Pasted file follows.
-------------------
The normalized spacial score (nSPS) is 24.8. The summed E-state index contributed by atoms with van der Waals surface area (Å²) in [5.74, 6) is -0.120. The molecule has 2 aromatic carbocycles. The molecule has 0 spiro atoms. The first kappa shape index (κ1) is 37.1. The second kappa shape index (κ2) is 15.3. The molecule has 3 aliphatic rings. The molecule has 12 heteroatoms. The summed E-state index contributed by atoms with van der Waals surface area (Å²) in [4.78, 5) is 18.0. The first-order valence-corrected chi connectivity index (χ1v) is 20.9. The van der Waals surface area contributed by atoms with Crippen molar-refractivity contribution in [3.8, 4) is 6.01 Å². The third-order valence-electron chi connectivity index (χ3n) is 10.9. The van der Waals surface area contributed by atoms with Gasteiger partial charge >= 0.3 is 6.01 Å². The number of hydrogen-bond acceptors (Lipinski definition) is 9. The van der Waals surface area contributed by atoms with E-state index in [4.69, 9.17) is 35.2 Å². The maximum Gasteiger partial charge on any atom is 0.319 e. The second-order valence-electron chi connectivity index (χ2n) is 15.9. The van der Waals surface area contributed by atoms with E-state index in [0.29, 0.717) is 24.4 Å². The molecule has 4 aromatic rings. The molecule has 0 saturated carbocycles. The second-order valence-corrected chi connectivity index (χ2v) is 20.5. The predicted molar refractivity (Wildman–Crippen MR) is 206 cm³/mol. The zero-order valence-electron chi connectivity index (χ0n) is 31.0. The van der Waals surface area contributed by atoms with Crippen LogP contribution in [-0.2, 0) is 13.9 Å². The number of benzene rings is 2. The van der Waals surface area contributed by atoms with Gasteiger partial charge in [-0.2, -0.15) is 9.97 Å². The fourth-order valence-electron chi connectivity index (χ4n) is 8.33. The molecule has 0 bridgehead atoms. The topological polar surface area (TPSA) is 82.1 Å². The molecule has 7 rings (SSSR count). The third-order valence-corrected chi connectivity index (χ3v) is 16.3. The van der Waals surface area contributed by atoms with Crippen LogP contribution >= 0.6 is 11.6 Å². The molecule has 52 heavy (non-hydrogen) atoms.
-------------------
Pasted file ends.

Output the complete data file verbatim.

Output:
The normalized spacial score (nSPS) is 24.8. The summed E-state index contributed by atoms with van der Waals surface area (Å²) in [5.74, 6) is -0.120. The molecule has 2 aromatic carbocycles. The molecule has 0 spiro atoms. The first kappa shape index (κ1) is 37.1. The second kappa shape index (κ2) is 15.3. The molecule has 3 aliphatic rings. The molecule has 12 heteroatoms. The summed E-state index contributed by atoms with van der Waals surface area (Å²) in [4.78, 5) is 18.0. The first-order valence-corrected chi connectivity index (χ1v) is 20.9. The van der Waals surface area contributed by atoms with Crippen molar-refractivity contribution in [3.8, 4) is 6.01 Å². The third-order valence-electron chi connectivity index (χ3n) is 10.9. The van der Waals surface area contributed by atoms with Gasteiger partial charge >= 0.3 is 6.01 Å². The number of hydrogen-bond acceptors (Lipinski definition) is 9. The van der Waals surface area contributed by atoms with E-state index in [4.69, 9.17) is 35.2 Å². The maximum Gasteiger partial charge on any atom is 0.319 e. The second-order valence-electron chi connectivity index (χ2n) is 15.9. The van der Waals surface area contributed by atoms with E-state index in [0.29, 0.717) is 24.4 Å². The molecule has 4 aromatic rings. The molecule has 0 saturated carbocycles. The second-order valence-corrected chi connectivity index (χ2v) is 20.5. The predicted molar refractivity (Wildman–Crippen MR) is 206 cm³/mol. The zero-order valence-electron chi connectivity index (χ0n) is 31.0. The van der Waals surface area contributed by atoms with Crippen LogP contribution in [-0.2, 0) is 13.9 Å². The number of benzene rings is 2. The van der Waals surface area contributed by atoms with Gasteiger partial charge in [-0.2, -0.15) is 9.97 Å². The fourth-order valence-electron chi connectivity index (χ4n) is 8.33. The molecule has 0 bridgehead atoms. The topological polar surface area (TPSA) is 82.1 Å². The molecule has 7 rings (SSSR count). The third-order valence-corrected chi connectivity index (χ3v) is 16.3. The van der Waals surface area contributed by atoms with Crippen LogP contribution >= 0.6 is 11.6 Å². The molecule has 52 heavy (non-hydrogen) atoms.